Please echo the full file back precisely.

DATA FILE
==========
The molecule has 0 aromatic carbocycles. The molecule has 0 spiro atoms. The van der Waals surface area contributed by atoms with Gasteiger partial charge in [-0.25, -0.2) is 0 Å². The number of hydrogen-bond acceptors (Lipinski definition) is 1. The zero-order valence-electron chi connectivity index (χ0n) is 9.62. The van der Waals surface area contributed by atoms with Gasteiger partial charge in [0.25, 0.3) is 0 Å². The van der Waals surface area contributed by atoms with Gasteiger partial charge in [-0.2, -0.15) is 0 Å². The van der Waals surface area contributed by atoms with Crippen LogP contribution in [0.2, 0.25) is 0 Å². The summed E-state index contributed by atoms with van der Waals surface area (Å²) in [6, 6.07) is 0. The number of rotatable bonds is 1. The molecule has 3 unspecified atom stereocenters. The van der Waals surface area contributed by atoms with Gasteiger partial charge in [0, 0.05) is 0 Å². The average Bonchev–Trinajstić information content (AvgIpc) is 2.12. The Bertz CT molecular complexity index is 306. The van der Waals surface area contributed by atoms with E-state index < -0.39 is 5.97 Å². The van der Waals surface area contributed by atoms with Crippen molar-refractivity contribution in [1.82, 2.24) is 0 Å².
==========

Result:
The molecule has 0 aromatic carbocycles. The molecule has 0 spiro atoms. The van der Waals surface area contributed by atoms with Gasteiger partial charge in [-0.25, -0.2) is 0 Å². The number of hydrogen-bond acceptors (Lipinski definition) is 1. The zero-order valence-electron chi connectivity index (χ0n) is 9.62. The van der Waals surface area contributed by atoms with Gasteiger partial charge in [0.25, 0.3) is 0 Å². The van der Waals surface area contributed by atoms with Gasteiger partial charge in [-0.2, -0.15) is 0 Å². The van der Waals surface area contributed by atoms with Crippen LogP contribution in [0.2, 0.25) is 0 Å². The summed E-state index contributed by atoms with van der Waals surface area (Å²) in [6, 6.07) is 0. The number of rotatable bonds is 1. The molecule has 3 unspecified atom stereocenters. The van der Waals surface area contributed by atoms with Gasteiger partial charge in [0, 0.05) is 0 Å². The average Bonchev–Trinajstić information content (AvgIpc) is 2.12. The Bertz CT molecular complexity index is 306. The van der Waals surface area contributed by atoms with E-state index < -0.39 is 5.97 Å². The van der Waals surface area contributed by atoms with Crippen molar-refractivity contribution in [1.82, 2.24) is 0 Å².